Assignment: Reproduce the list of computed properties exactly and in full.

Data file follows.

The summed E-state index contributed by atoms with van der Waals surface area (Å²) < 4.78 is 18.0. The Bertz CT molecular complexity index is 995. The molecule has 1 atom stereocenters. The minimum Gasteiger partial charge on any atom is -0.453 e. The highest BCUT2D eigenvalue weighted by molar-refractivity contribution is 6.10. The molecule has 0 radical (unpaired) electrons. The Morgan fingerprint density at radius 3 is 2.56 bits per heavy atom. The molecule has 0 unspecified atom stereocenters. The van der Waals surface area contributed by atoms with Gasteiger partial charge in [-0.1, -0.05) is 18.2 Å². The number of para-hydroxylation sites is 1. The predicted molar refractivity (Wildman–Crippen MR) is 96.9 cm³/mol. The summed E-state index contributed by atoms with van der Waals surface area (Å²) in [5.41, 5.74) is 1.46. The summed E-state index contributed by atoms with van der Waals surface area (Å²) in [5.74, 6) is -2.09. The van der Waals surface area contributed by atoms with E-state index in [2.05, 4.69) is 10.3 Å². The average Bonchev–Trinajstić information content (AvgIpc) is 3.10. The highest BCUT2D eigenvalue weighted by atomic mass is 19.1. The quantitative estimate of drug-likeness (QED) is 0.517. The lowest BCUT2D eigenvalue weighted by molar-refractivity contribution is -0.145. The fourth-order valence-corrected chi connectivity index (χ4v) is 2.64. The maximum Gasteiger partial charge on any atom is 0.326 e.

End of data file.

The summed E-state index contributed by atoms with van der Waals surface area (Å²) < 4.78 is 18.0. The Bertz CT molecular complexity index is 995. The molecule has 1 atom stereocenters. The minimum Gasteiger partial charge on any atom is -0.453 e. The highest BCUT2D eigenvalue weighted by molar-refractivity contribution is 6.10. The molecule has 0 radical (unpaired) electrons. The Morgan fingerprint density at radius 3 is 2.56 bits per heavy atom. The molecule has 0 unspecified atom stereocenters. The van der Waals surface area contributed by atoms with Gasteiger partial charge in [-0.1, -0.05) is 18.2 Å². The number of para-hydroxylation sites is 1. The predicted molar refractivity (Wildman–Crippen MR) is 96.9 cm³/mol. The summed E-state index contributed by atoms with van der Waals surface area (Å²) in [5.41, 5.74) is 1.46. The summed E-state index contributed by atoms with van der Waals surface area (Å²) in [5.74, 6) is -2.09. The van der Waals surface area contributed by atoms with E-state index in [2.05, 4.69) is 10.3 Å². The average Bonchev–Trinajstić information content (AvgIpc) is 3.10. The highest BCUT2D eigenvalue weighted by atomic mass is 19.1. The quantitative estimate of drug-likeness (QED) is 0.517. The lowest BCUT2D eigenvalue weighted by molar-refractivity contribution is -0.145. The fourth-order valence-corrected chi connectivity index (χ4v) is 2.64. The maximum Gasteiger partial charge on any atom is 0.326 e.